UK band Kid Gloves are a real treat for anyone, like yours truly, into post-Beatles pop with a touch of bubblegum.
Written by: Eric
ARTIST: Kid Gloves
ALBUM: Kid Gloves
LABEL: Buddah Records
SERIAL: BDS 5124
CD REISSUE: Discogs Reissue List
COUNTRY OF ORIGIN: England
LINEUP: Tom Parker – keyboards * Gary Taylor – bass, vocals * Andy Steele – drums * Davey Pattison – lead vocals
TRACK LISTING: 01 Let Him Sing His Song * 02 My Friend John * 03 A Little More Peace * 04 She’s A Lady * 05 Coming Back Too Soon * 06 Spilt Milk * 07 Talking In A Field * 08 Funny * 09 Love And Not Money * 10 And
Released on Neil Bogart’s Buddah imprint, best known for its promotion of sticky sweet bubblegum bands The Lemon Pipers and Ohio Express.
Kid Gloves hailed from the UK and featured future Gamma vocalist Davey Pattison, ex-The Herd Gary Taylor and Andy Steele as well as keyboard player Tom Parker, the mastermind behind the classical pop band Apollo 100 who had a top ten hit with their cover of Bach’s ‘Joy (Jesu, Joy of Man’s Desiring)’.
I could be wrong, but I don’t think this album ever charted and in the early 80’s copies could still be found in cut-out bins on a regular basis which is how I scored mine.
Kid Gloves are a real treat for anyone, like yours truly, into post-Beatles pop with a touch of bubblegum. The album is all over the place stylistically from Badfinger inspired ballads and bluesy rockers to innocent orchestral pop gelling together quite nicely with one exception.
‘Let Him Sing His Song (John Stewart’s Song)’ taking a wild guess is about the former Kingston Trio recently deceased folk singer John Stewart who some of you might remember from his 1979 hit with Stevie Nicks – ‘Gold’. What their relationship was and why open the album off with a folk protest song is a mystery, but I’m sure they had their reasons however misguided they might have been.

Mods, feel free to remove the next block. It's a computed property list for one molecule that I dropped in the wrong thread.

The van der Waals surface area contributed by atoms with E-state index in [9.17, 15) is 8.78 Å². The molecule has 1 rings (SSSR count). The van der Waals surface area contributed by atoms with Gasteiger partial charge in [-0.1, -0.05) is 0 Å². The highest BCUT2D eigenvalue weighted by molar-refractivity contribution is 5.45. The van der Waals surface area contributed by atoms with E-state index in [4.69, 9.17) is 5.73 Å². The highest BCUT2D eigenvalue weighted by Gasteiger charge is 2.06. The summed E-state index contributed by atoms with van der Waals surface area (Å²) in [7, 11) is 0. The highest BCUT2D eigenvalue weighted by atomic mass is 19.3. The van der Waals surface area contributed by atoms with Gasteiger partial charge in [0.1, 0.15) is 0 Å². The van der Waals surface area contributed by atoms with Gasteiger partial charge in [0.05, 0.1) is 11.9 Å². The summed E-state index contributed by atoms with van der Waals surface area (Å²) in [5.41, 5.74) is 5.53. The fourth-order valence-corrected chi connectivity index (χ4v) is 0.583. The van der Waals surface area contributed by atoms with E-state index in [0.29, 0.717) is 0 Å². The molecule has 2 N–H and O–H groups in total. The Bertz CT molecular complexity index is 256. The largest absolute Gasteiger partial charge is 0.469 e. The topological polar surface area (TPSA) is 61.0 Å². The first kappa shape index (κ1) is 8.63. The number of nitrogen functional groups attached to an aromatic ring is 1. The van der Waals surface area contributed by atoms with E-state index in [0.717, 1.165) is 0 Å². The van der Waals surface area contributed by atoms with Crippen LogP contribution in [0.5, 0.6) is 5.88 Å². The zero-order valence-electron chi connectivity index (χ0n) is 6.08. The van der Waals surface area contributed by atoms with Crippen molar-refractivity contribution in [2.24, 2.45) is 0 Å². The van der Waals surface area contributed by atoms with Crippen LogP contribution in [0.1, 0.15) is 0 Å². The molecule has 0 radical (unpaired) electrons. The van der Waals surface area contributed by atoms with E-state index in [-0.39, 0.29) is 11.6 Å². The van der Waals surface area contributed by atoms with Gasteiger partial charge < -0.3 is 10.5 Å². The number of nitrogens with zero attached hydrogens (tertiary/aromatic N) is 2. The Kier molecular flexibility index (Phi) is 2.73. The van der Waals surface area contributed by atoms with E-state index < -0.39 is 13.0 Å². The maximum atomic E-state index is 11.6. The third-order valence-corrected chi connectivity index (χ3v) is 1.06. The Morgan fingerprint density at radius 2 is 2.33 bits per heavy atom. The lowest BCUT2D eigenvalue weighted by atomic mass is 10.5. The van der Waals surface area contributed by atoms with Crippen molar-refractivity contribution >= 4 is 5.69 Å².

Thank god there was no more of that and from here the A side gets much better with the plaintive piano ballad ‘My Friend John’, the Badfinger styled ‘A Little More Peace’ and the dandy ‘She’s A Lady (Sunderland Nell)’ which reminds me a lot of The Flying Machine and their remarkable 1970 album with a dash of Paul McCartney.
Brilliant! Side two offers up even more delights with the Procol Harum inspired ‘Spilt Milk’, the gorgeous soft pop of ‘Funny’ and the album’s closer ‘And’ which sounds like early Elton John or better yet, the first Pilot album. Featuring Tom Parker’s classical keys and spot on orchestral arrangements, this track is a stunner and I’m in pop heaven every time I play it.
Following Kid Gloves, Davey Pattison languished in obscurity until Bill Graham brought him to California and dropped him at the doorstep of Ronnie Montrose and Gamma. Gary Taylor returned to session work appearing on several albums in both the pop and jazz fields although Andy Steele passed away a few years ago.
Tom Parker? Not a clue where he is or what he did after Kid Gloves, but he deserved wider recognition beyond his one hit wonder status with Apollo 100 and this record.